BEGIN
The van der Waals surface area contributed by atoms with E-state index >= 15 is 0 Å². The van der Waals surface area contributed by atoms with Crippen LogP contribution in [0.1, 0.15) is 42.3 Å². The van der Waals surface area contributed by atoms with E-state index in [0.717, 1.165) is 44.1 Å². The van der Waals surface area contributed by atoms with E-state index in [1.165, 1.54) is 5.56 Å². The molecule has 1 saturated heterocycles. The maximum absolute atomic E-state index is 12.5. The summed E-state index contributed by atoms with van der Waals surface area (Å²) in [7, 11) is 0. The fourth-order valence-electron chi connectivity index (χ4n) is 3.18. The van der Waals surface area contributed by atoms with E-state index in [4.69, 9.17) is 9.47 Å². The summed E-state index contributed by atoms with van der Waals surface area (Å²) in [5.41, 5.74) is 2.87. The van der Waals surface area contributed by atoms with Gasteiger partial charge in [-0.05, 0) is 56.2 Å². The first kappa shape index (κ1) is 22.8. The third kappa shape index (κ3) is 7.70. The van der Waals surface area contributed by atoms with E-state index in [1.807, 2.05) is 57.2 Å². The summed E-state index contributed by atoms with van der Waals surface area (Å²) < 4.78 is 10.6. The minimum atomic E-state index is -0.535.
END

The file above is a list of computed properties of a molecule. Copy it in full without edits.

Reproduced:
The van der Waals surface area contributed by atoms with E-state index >= 15 is 0 Å². The van der Waals surface area contributed by atoms with Crippen LogP contribution in [0.1, 0.15) is 42.3 Å². The van der Waals surface area contributed by atoms with E-state index in [0.717, 1.165) is 44.1 Å². The van der Waals surface area contributed by atoms with E-state index in [1.165, 1.54) is 5.56 Å². The molecule has 1 saturated heterocycles. The maximum absolute atomic E-state index is 12.5. The summed E-state index contributed by atoms with van der Waals surface area (Å²) in [7, 11) is 0. The fourth-order valence-electron chi connectivity index (χ4n) is 3.18. The van der Waals surface area contributed by atoms with E-state index in [4.69, 9.17) is 9.47 Å². The summed E-state index contributed by atoms with van der Waals surface area (Å²) in [5.41, 5.74) is 2.87. The van der Waals surface area contributed by atoms with Gasteiger partial charge in [-0.05, 0) is 56.2 Å². The first kappa shape index (κ1) is 22.8. The third kappa shape index (κ3) is 7.70. The van der Waals surface area contributed by atoms with E-state index in [1.807, 2.05) is 57.2 Å². The summed E-state index contributed by atoms with van der Waals surface area (Å²) < 4.78 is 10.6. The minimum atomic E-state index is -0.535.